“And we need partners across the aisle—like my fellow Commissioners Congressman Cole, and Senator Young who have joined me and Congresswoman Eshoo in this important work.

“CSIS has really done a great job making sure to include voices from across the spectrum in this Commission, and this event today. I am impressed by the lineup for the panel happening next—which is comprised of people making a critical impact on these issues here in Washington state and across the country. That should be a very insightful discussion.

“Both on this Commission, and in my work with so many of my colleagues, including ongoing efforts to reauthorize the Pandemic and All-Hazard Preparedness Act I’ve seen that global health security is an area where we can find a lot of common ground—because we all realize just how much is at stake.

“And we all know we are most successful at protecting our families against the full range of global health security threats when we are able to take quick bipartisan action.

“When global, federal, state, and local agencies have the people, capacity, and funding they need.

“When we invest in innovative medical advances like a universal flu vaccine, antibiotics to combat resistant bacteria, new medical countermeasures and faster manufacturing processes.

“When we harness data and develop tools that help prevent, identify, and contain outbreaks quickly.

“When we stop fear and uncertainty with accurate information from trusted sources.

“When decisions are based on sound science and medical experts are not gagged by ideology—especially when it comes to women’s health.

“When we recognize the link between global and domestic health, and acknowledge that diseases are not stopped by borders, or walls, or bans.

“When we commit sustained, predictable resources and remember how immediate investments can have long-term payoffs, and how shortchanging programs today can have dire consequences tomorrow.

“And when we focus on how our decisions impact families, and make sure we plan for everyone, including the young, the old, women, people with disabilities, and those fighting chronic diseases.

“And I want to speak about one more example that shows what kind of impact we can have when we do just that.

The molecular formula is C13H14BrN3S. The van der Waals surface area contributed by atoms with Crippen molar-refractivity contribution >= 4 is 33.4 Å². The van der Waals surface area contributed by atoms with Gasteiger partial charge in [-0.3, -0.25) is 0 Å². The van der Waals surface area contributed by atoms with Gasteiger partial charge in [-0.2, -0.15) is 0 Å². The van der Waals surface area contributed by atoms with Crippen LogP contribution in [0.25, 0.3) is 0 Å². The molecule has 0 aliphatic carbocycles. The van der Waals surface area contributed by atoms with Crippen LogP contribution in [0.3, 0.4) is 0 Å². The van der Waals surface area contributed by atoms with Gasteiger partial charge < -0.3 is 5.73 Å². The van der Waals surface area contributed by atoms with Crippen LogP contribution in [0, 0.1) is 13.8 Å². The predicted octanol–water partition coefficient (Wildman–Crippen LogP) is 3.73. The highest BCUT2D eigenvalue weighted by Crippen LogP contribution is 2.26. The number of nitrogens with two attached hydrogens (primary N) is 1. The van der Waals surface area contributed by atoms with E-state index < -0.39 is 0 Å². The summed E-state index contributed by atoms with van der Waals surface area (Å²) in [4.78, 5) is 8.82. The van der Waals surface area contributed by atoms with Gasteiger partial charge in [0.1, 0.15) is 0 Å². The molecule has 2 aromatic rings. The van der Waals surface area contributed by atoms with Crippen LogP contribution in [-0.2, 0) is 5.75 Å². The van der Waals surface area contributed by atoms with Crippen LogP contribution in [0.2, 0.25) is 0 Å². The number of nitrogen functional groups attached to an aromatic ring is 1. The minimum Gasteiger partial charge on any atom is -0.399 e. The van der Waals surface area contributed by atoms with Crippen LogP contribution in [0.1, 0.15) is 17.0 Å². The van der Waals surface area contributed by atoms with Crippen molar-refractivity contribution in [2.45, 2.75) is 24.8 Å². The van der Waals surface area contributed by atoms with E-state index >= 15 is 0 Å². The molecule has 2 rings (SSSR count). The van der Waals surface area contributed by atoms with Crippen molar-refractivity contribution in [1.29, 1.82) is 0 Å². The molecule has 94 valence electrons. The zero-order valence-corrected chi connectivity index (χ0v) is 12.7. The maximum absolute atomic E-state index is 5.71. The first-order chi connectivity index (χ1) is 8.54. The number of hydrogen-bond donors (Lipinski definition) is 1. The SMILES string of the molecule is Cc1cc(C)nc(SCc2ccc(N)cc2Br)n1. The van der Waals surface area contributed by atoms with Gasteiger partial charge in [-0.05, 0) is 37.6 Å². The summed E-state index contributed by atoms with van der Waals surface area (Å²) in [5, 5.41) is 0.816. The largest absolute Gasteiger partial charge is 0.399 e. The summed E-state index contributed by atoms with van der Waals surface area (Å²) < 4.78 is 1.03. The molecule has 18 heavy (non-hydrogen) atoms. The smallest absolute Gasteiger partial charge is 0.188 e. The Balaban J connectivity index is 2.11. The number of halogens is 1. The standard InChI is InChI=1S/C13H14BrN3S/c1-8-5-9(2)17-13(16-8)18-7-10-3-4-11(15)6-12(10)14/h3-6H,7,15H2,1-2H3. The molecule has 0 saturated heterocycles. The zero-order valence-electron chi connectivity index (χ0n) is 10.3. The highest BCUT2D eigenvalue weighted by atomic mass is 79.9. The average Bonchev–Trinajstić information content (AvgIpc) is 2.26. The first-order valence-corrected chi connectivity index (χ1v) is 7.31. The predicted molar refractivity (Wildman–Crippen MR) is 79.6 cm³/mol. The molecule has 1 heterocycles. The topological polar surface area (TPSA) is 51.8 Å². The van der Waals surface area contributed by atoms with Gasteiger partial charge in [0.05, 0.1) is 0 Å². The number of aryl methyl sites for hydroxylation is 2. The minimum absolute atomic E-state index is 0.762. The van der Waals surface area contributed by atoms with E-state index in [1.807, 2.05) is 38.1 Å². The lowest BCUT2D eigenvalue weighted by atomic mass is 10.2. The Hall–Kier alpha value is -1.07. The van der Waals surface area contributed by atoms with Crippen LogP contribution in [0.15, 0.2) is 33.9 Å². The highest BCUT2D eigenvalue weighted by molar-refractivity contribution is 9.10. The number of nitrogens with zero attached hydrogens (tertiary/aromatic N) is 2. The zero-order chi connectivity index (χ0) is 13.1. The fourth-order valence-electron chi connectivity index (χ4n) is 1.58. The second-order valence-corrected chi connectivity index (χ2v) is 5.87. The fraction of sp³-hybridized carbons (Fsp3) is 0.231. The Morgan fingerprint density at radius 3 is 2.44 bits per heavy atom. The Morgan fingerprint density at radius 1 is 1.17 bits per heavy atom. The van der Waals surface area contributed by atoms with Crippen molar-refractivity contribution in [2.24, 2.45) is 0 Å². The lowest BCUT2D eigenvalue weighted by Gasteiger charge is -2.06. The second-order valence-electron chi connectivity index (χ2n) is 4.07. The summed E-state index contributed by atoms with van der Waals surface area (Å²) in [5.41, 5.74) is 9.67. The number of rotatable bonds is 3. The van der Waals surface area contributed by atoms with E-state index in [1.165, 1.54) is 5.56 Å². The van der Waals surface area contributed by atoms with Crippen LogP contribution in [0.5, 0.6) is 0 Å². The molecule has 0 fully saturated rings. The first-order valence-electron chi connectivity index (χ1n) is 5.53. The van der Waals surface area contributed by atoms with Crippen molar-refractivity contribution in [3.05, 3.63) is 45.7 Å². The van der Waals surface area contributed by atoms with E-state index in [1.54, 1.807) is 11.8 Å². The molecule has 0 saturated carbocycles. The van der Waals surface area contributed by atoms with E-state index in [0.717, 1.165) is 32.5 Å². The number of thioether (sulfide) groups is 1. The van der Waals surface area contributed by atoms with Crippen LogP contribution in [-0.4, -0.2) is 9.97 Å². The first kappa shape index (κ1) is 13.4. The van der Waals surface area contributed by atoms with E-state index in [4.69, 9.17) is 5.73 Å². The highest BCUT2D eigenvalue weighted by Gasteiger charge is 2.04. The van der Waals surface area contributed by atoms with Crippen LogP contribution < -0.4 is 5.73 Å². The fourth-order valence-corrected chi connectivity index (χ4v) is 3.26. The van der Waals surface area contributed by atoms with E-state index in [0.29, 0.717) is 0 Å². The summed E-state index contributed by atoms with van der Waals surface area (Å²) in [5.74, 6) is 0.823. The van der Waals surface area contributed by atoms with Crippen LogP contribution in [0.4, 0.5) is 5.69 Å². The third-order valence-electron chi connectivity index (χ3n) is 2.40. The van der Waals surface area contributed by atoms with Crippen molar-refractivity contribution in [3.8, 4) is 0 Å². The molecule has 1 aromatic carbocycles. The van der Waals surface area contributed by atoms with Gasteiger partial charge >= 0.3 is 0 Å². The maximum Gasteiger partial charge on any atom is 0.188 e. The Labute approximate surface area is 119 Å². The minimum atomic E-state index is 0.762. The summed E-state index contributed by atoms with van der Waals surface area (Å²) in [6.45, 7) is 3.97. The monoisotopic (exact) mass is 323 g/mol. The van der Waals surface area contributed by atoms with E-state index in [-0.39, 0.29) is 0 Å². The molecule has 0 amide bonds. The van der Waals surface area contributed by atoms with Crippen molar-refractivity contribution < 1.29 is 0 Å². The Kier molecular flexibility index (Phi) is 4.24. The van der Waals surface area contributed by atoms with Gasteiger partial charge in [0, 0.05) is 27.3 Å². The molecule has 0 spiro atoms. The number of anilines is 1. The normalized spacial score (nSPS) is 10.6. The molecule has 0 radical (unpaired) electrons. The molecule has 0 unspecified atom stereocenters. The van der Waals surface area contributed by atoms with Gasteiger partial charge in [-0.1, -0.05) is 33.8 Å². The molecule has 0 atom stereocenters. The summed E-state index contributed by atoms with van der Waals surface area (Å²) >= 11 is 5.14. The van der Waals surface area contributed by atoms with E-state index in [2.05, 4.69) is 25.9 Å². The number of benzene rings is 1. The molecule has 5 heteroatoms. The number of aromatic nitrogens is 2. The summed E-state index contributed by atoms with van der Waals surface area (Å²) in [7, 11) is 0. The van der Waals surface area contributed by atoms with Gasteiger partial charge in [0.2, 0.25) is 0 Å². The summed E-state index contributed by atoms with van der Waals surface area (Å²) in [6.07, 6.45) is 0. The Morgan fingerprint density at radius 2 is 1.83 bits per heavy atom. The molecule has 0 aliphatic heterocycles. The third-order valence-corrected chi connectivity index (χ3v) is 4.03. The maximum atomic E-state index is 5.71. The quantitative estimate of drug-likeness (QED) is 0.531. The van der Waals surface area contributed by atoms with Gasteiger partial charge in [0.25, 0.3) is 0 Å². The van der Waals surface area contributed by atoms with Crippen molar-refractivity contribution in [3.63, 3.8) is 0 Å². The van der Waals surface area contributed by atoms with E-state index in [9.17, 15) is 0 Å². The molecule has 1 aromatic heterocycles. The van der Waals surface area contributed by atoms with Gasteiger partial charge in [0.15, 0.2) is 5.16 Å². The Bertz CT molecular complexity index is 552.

“When the United Nations Population Fund opened the Za’atari refugee camp in Jordan, the United States provided most of the startup costs. As the conflict in Syria continued, the small set of white UN tents swelled into a city whose population far exceeded that of Olympia.

“In this dusty, crowded camp, out in the hot desert, the UN Population Fund runs a maternal health clinic that has accomplished an incredible feat—they’ve delivered nearly 10,000 babies without a single maternal death.

“While that sadly isn’t the norm for families displaced by conflict, it’s an important reminder of what’s possible when we focus on families and invest in their wellbeing, an important example of why we should support organizations like the UN Population Fund, and an important wake-up call for our own country. While the world here may not seem as “disordered” as it does in Syria, the United States has the highest maternal mortality rate in the developed world—that is absolutely unacceptable.

“And it shows exactly why I’m so determined to make sure that wherever we look, and whatever health threats we look at, we never overlook the families who must be at the heart of our response: infants and children, mothers and fathers, grandmothers and grandfathers. And we never overlook their communities, their schools and hospitals, their places of work and worship.

“We must treat not just disease and disorder, but fear and trauma. We must not only keep people healthy, we must help them feel secure and hopeful for the future.

“While we don’t know what the next danger will be, we’ve put the world back in order enough times to know the decisions we make today, will make all the difference in keeping our loved ones safe tomorrow.

“I’m proud to serve on this Commission as we consider those decisions, and I’m glad to have so many thoughtful and caring experts joining in this effort. Thank you.”